This is how Sir Arthur Conan Doyle created the most fascinating adventure of Sherlock Holmes and one of the finest mysteries in Literature. ‘’It may be that you are not yourself luminous, but you are a conductor of light. ’ Conan Doyle used the unique landscape of Dartmoor with the bogs and the rocks and the inspiration provided by hundreds of dark myths related to elves, apparitions and the Devil himself to compose a mystery where the past presents a heavy burden to the kind-hearted Sir Henry.

Book: The Hound of the Baskervilles. Author: Sir Arthur Conan Doyle. So when Sir Charles Baskerville dies suddenly and the footprints of a hound are discovered around his body, Dr. Mortimer approaches Sherlock Holmes to investigate the real cause of the death. The next Baskerville to die is Sir Henry Baskerville who, being the only legitimate heir, inherits the Baskerville Hall (the ancestral residence of Baskervilles in Devonshire moor)

For generations the curse had hung over the Baskerville family. Now another life had been claimed by the mysterious and terrifying beast. Was it a demon or an animal lurking on the desolate moor? Would the new master of the Baskerville home be its next victim?Sherlock Holmes and Watson set out to solve the most bewildering and bloodcurdling case of their careers in this world-famous classic of mystery and suspense.

Yozshubei
This review applies to the Kindle version of the book available from MysteriousPress.com/Otto Penzler editions.

There are a number of one-star reviews that some Kindle versions are missing any part of the text that was originally printed in a newspaper or letter format - or in the case of this novel, the manuscript that details the legend concerning Sir Hugo and the Hound of the Baskervilles.

I've doublechecked, and the MysteriousPress e-book does NOT appear to be missing any of these sections. The manuscript is definitely there, as are the few newspaper articles in chapter 4.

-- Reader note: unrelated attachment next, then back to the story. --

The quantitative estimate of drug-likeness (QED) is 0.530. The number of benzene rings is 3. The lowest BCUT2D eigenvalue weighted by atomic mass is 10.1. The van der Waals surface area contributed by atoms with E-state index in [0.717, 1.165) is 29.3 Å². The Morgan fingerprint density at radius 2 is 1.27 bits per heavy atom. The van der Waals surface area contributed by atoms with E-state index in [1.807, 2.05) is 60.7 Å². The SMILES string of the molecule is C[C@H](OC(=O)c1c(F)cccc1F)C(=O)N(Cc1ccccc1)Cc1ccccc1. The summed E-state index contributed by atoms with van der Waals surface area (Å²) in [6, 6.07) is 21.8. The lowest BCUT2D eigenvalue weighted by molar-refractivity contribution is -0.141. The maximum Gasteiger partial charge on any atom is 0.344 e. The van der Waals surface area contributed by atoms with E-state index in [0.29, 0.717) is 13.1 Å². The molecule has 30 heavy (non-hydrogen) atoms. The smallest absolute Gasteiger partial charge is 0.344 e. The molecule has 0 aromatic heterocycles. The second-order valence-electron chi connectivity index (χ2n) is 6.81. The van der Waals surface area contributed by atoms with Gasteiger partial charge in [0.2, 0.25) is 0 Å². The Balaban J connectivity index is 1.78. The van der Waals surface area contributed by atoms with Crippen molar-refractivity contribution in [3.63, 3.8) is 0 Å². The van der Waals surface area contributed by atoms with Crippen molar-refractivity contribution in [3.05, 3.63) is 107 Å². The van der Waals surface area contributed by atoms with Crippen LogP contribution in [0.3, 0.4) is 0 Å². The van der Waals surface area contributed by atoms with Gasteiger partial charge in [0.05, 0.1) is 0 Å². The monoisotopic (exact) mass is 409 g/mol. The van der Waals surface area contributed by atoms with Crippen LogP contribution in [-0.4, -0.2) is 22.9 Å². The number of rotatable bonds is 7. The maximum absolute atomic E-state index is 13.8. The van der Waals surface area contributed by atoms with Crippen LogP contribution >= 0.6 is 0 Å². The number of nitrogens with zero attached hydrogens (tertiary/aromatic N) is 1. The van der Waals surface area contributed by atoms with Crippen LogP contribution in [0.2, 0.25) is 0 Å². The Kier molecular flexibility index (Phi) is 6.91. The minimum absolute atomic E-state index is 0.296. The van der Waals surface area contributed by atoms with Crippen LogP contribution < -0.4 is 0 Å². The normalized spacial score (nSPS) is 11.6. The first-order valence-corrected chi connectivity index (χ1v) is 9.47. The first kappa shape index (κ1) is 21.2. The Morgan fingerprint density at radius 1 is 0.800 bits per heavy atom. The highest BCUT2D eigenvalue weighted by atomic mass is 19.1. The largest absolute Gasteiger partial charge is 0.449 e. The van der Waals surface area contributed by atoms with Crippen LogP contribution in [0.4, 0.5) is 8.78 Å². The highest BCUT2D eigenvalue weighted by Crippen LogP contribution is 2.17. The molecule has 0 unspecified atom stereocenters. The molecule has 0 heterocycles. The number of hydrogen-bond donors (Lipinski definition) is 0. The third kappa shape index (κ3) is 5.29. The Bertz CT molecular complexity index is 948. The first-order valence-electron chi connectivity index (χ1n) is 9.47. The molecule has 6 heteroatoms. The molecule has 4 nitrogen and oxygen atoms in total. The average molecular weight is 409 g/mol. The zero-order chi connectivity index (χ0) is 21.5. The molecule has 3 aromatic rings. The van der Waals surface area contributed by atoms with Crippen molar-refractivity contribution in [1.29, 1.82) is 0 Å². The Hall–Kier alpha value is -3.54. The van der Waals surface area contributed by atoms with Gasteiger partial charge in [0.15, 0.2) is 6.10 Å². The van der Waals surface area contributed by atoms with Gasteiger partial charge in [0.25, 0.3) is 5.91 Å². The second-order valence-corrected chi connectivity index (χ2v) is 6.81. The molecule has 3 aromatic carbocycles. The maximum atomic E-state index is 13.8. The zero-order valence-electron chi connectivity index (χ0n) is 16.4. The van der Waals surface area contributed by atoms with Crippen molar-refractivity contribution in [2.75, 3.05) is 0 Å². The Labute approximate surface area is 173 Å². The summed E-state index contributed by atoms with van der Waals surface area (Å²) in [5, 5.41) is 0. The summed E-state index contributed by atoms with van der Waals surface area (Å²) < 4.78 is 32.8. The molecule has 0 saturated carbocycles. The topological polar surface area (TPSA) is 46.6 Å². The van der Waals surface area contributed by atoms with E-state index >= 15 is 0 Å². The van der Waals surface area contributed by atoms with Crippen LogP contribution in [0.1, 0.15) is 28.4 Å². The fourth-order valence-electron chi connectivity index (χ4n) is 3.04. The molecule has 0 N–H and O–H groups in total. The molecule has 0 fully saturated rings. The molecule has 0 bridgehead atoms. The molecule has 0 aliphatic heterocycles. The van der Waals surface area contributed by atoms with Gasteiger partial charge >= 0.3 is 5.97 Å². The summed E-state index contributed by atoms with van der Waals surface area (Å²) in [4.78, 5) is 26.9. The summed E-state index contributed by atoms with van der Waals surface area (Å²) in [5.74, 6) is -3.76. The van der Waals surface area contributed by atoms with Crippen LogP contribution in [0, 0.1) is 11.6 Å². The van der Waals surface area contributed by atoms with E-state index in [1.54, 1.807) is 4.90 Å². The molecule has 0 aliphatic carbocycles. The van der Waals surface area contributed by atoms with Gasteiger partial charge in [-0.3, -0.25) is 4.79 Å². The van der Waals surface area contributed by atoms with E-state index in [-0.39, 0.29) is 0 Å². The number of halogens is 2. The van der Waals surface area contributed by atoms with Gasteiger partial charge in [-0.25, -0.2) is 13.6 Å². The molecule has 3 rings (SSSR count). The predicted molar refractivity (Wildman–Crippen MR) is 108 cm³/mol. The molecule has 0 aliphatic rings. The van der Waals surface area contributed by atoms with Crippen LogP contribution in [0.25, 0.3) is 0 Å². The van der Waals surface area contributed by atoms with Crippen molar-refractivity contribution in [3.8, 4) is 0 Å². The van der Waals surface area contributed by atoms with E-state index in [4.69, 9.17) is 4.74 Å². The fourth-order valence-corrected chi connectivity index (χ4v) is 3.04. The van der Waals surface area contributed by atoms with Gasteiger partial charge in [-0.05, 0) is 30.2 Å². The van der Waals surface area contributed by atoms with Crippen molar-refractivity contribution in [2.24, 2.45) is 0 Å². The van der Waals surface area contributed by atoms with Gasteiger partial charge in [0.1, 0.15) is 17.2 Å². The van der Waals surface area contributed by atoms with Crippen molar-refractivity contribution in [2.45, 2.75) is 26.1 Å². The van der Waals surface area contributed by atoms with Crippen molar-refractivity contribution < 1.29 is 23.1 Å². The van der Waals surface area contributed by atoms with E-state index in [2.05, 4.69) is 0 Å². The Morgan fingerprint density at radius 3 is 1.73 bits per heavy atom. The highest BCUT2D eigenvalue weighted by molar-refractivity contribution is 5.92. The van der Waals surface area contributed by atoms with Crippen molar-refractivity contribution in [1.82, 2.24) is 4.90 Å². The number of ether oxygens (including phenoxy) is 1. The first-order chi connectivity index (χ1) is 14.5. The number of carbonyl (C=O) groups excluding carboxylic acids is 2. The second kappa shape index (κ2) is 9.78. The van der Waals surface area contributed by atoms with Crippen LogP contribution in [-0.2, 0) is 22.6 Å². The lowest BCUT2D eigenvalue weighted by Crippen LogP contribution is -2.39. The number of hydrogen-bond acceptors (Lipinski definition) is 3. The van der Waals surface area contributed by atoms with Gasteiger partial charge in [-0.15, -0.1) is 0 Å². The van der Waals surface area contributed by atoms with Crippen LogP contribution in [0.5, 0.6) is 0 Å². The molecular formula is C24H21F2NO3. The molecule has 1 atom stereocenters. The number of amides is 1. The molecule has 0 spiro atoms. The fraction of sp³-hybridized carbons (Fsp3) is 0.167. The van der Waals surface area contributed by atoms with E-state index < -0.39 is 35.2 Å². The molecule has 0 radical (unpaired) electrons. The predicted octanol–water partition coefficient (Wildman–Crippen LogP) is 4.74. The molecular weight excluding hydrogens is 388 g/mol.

The story, of course, is classic Holmes at his best - disguises, uncovering clues, setting Watson on a task without giving him all the details, requiring the client to take some risks, and finding the villain. Well worth the read, and well-formatted.
Kazimi
Really wanted the illustrations. I didn't realize that there were so many illustrations and that this book prints the stories in the original Strand magazine format. It's just like reading the original with numerous illustrations embedded inside the text. Totally superior to reading text only. Got this used for a few dollars and totally worth it. Recommend to anyone who want the full experience. But remember, not all the stories were illustrated and therefore some are missing form this book.
Grillador
If you are buying this book to have the Sherlock Holmes stories that were printed in the "Strand," then this is a great buy at $8.00. However, if you are particularly interested in the illustrations by Sidney Paget (it's "Sidney," folks, Sydney Paget was also a Englishman, but not an illustrator), then you are probably in for disappointment if you've seen them before. The original illustrations look like they've been xeroxed on a 1980s copier with the contrast turned to maximum. The shadowy drawings have been reproduced as starkly black and white with little of the wonderful shading that characterizes the original artwork. In short, buy this book for a cheap collection of Doyle's work (although not a complete collection of Sherlock Holmes) to carry around and read for fun, but if you're trying to get it accompanied by Paget's artwork (which frankly has become the iconic portrayal of Holmes), look for another anthology.
Peras
I read this as a kid and the creepiness of the legendary hellhound made quite an impression. I decided to re-read it when I found out it was set in Devon, which has special associations for me. Fortunately, there is a lot of description of the Devon moors by Dr. Watson (a tad bit unrealistically, it must be admitted, in his letters to Holmes and in his diary) and it contributes to the brooding mood of the story.